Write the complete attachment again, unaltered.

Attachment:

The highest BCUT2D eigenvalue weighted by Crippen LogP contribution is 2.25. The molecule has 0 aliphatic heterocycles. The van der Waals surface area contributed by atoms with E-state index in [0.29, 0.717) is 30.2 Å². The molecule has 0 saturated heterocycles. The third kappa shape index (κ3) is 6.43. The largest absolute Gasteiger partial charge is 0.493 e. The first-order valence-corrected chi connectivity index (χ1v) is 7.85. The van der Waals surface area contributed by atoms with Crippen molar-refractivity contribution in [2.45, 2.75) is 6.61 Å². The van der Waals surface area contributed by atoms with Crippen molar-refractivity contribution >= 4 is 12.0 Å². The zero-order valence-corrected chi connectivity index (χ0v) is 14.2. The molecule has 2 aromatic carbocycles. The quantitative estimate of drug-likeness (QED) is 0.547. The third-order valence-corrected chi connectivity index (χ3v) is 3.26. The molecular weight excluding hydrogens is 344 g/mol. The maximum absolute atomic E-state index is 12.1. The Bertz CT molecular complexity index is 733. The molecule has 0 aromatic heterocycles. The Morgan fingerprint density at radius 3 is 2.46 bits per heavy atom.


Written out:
The highest BCUT2D eigenvalue weighted by Crippen LogP contribution is 2.25. The molecule has 0 aliphatic heterocycles. The van der Waals surface area contributed by atoms with E-state index in [0.29, 0.717) is 30.2 Å². The molecule has 0 saturated heterocycles. The third kappa shape index (κ3) is 6.43. The largest absolute Gasteiger partial charge is 0.493 e. The first-order valence-corrected chi connectivity index (χ1v) is 7.85. The van der Waals surface area contributed by atoms with Crippen molar-refractivity contribution in [2.45, 2.75) is 6.61 Å². The van der Waals surface area contributed by atoms with Crippen molar-refractivity contribution >= 4 is 12.0 Å². The zero-order valence-corrected chi connectivity index (χ0v) is 14.2. The molecule has 2 aromatic carbocycles. The quantitative estimate of drug-likeness (QED) is 0.547. The third-order valence-corrected chi connectivity index (χ3v) is 3.26. The molecular weight excluding hydrogens is 344 g/mol. The maximum absolute atomic E-state index is 12.1. The Bertz CT molecular complexity index is 733. The molecule has 0 aromatic heterocycles. The Morgan fingerprint density at radius 3 is 2.46 bits per heavy atom.